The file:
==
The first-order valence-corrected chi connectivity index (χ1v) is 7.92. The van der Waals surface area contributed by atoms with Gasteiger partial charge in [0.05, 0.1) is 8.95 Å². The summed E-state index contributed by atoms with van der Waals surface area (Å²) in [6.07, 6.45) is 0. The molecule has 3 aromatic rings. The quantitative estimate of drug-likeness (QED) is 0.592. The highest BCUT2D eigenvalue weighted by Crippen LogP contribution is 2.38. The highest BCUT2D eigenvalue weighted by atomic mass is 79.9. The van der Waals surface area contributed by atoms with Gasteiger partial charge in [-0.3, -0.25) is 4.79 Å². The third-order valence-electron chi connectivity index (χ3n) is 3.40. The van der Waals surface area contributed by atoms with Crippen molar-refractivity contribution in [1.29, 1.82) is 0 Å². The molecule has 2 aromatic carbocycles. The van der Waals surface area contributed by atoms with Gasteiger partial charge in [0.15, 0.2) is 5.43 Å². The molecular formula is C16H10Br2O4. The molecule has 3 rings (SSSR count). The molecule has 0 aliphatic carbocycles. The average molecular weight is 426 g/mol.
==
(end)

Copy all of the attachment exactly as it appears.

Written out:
The first-order valence-corrected chi connectivity index (χ1v) is 7.92. The van der Waals surface area contributed by atoms with Gasteiger partial charge in [0.05, 0.1) is 8.95 Å². The summed E-state index contributed by atoms with van der Waals surface area (Å²) in [6.07, 6.45) is 0. The molecule has 3 aromatic rings. The quantitative estimate of drug-likeness (QED) is 0.592. The highest BCUT2D eigenvalue weighted by Crippen LogP contribution is 2.38. The highest BCUT2D eigenvalue weighted by atomic mass is 79.9. The van der Waals surface area contributed by atoms with Gasteiger partial charge in [-0.3, -0.25) is 4.79 Å². The third-order valence-electron chi connectivity index (χ3n) is 3.40. The van der Waals surface area contributed by atoms with Crippen molar-refractivity contribution in [1.29, 1.82) is 0 Å². The molecule has 2 aromatic carbocycles. The van der Waals surface area contributed by atoms with Gasteiger partial charge in [0.15, 0.2) is 5.43 Å². The molecular formula is C16H10Br2O4. The molecule has 3 rings (SSSR count). The molecule has 0 aliphatic carbocycles. The average molecular weight is 426 g/mol.